An animal's breeding value is its genetic merit, half of which will be passed on to its progeny. While we will never know the exact breeding value, for performance traits it is possible to make good estimates. These estimates are called Estimated Breeding Values (EBVs).
In the calculation of EBVs, the performance of individual animals within a contemporary group is directly compared to the average of other animals in that group. A contemporary group consists of animals of the same sex and age class within a herd, run under the same management conditions and treated equally. Indirect comparisons are made between animals reared in different contemporary groups, through the use of pedigree links between the groups.
EBVs are expressed in the units of measurement for each particular trait. They are shown as positive or negative differences between an individual animal's genetics difference and the genetic base to which the animal is compared. For example, a bull with an EBV of +30 kg for 400-Day Weight is estimated to have genetic merit 30 kg above the breed base of 0 kg. Since the breed base is set to an historical benchmark, the average EBVs of animals in each year drop has changed over time as a result of genetic progress within the breed.
The absolute value of any EBV is not critical, but rather the differences in EBVs between animals. Particular animals should be viewed as being "above or below breed average" for a particular trait. The breed average for the current two year old animals are reported with the selected animalsí EBVs.
Whilst EBVs provide the best basis for the comparison of the genetic merit of animals reared in different environments and management conditions, they can only be used to compare animals analysed within the same analysis. Consequently, Aberdeen-Angus BREEDPLAN EBVs cannot be validly compared with EBVs for any other breed.
EBVs are published for a range of traits covering fertility, calving ease, milking ability, growth and carcase merit. When using EBVs to assist in selection decisions it is important to achieve a balance between the different groups of traits and to place emphasis on those traits that are important to the particular herd, markets and environment. One of the advantages of having a comprehensive range of EBVs is that it is possible to avoid extremes in particular traits and select for animals with balanced overall performance.
Calving Ease EBVs (%) are based on calving difficulty scores, birth weights and gestation length information. More positive EBVs are favourable and indicate easier calving.
Gestation Length EBV (days) is an estimate of the time from conception to the birth of the calf and is based on AI and hand mating records. Lower (negative) GL EBVs indicate shorter gestation length and therefore a tendancy for easier calving and increased growth after birth.
Birth Weight EBV (kg) is based on the measured birth weight of progeny, adjusted for dam age. The lower the value the lighter the calf at birth and the lower the likelihood of a difficult birth. This is particularly important when selecting sires for use over heifers.
200-Day Growth EBV (kg) is calculated from the weight of progeny taken between 80 and 300 days of age. Values are adjusted to 200 days and for age of dam. This EBV is the best single estimate of an animal's genetic merit for growth to early ages.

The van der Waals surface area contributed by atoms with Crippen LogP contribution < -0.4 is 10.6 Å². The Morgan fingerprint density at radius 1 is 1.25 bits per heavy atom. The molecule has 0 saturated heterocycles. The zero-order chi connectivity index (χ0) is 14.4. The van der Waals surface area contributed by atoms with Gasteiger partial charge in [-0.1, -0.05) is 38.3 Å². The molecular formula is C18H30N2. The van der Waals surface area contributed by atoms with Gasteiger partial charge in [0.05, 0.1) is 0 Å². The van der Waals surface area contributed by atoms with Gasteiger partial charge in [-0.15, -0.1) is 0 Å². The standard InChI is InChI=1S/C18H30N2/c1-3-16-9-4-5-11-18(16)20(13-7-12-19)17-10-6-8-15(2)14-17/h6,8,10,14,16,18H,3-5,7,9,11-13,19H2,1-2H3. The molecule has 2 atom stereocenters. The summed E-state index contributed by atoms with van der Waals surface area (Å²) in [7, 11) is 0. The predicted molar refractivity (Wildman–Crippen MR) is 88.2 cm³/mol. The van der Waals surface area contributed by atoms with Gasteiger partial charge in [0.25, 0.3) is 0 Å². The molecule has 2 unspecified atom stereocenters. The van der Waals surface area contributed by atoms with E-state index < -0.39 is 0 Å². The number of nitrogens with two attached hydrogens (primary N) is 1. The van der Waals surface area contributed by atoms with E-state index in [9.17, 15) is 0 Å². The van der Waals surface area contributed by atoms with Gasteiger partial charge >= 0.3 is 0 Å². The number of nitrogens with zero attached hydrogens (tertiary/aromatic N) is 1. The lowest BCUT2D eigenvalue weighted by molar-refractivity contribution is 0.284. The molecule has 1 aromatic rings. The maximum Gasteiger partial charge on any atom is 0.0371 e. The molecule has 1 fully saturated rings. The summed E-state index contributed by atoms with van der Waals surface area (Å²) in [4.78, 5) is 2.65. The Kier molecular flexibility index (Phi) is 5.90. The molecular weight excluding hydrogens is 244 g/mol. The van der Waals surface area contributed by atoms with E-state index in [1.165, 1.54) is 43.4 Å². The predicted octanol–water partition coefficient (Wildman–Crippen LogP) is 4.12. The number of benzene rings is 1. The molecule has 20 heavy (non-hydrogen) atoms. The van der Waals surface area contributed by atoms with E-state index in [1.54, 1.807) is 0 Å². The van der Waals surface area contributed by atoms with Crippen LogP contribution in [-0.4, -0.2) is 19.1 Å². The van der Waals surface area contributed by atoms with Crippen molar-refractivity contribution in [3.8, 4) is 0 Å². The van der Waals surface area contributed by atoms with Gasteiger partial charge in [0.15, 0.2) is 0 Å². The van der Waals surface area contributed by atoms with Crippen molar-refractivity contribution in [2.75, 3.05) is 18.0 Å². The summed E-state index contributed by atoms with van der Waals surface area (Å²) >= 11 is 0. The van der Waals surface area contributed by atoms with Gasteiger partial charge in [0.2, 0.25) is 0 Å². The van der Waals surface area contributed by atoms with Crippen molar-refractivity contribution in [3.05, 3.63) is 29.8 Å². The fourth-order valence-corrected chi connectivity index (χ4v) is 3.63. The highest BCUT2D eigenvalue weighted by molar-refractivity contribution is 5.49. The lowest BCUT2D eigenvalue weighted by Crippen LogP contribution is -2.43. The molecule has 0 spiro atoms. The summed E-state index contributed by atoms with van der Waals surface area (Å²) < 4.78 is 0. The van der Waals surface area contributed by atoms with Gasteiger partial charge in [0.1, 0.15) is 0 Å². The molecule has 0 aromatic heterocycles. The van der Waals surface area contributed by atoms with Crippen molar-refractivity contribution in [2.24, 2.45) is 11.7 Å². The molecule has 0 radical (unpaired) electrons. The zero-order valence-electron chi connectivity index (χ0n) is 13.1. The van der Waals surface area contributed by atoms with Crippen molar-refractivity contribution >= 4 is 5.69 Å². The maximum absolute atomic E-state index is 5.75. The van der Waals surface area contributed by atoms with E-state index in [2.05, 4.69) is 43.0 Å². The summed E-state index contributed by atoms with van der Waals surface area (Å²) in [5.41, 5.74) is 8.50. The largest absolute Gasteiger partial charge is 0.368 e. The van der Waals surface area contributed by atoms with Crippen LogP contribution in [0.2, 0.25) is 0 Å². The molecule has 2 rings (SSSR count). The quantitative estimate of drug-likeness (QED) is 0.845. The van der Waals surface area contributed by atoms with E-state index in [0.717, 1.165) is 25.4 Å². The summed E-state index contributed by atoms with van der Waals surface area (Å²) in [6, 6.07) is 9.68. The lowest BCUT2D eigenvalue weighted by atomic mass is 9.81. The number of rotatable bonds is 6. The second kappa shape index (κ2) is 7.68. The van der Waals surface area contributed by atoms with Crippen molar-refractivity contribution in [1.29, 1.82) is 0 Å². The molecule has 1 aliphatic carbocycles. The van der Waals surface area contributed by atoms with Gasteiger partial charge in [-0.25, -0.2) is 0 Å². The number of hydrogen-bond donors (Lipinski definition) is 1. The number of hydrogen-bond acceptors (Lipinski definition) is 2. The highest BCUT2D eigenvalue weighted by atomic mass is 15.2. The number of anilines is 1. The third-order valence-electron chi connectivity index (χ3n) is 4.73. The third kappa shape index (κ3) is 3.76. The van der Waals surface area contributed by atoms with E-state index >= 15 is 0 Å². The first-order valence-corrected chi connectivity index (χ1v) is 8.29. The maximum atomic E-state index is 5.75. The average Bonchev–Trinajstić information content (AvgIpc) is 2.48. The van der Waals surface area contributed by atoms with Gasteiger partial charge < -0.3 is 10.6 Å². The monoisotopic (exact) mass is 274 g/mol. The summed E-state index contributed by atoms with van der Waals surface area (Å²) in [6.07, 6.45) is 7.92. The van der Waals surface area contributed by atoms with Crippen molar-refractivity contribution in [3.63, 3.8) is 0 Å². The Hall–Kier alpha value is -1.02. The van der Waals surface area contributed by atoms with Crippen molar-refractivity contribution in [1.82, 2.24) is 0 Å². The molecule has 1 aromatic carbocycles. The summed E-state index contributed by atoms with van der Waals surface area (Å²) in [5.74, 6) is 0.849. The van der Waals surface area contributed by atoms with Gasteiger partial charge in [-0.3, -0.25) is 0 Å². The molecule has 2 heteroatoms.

400-Day Weight EBV (kg) is calculated from the weight of progeny taken between 301 and 500 days of age, adjusted to 400 days and for age of dam. This EBV is the best single estimate of an animal's genetic merit for yearling weight.
600-Day Weight EBV (kg) is calculated from the weight of progeny taken between 501 and 900 days of age, adjusted to 600 days and for age of dam. This EBV is the best single estimate of an animal's genetic merit for growth beyond yearling age.
Mature Cow Weight EBV (kg) is based on the cow weight when the calf is weighed for 200 days, adjusted to 5 years of age. This EBV is an estimate of the genetic difference in cow weight at 5 years of age and is an indicator of growth at later ages and potential feed maintenance requirements of the females in the breeding herd. Steer breeders wishing to grow animals out to a larger weight may also use the Mature Cow Weight EBV.
Milk EBV (kg) is an estimate of an animal's milking ability. For sires, this EBV indicates the effect of the daughter's milking ability, inherited from the sire, on the 200-day weights of her calves. For dams, it indicates her own milking ability.
Scrotal Size EBV (cm) is calculated from the circumference of the scrotum taken between 300 and 700 days of age and adjusted to 400 days of age. This EBV is an estimate of an animal's genetic merit for scrotal size. There is also a small negative correlation with age of puberty in female progeny and therefore selection for increased scrotal size will result in reduced age at calving of female progeny.
Carcase Weight EBV (kg) is based on abattoir carcase records and is an indicator of the genetic differences in carcase weight at the standard age of 650 days.
Eye Muscle Area EBV (sq cm) is calculated from measurements from live animal ultrasound scans and from abattoir carcase data, adjusted to a standard 300 kg carcase. This EBV estimates genetic differences in eye muscle area at the 12/13th rib site of a 300 kg dressed carcase. More positive EBVs indicate better muscling on animals. Sires with relatively higher EMA EBVs are expected to produce better muscled and higher percentage yielding progeny at the same carcase weight than will sires with lower EMA EBVs.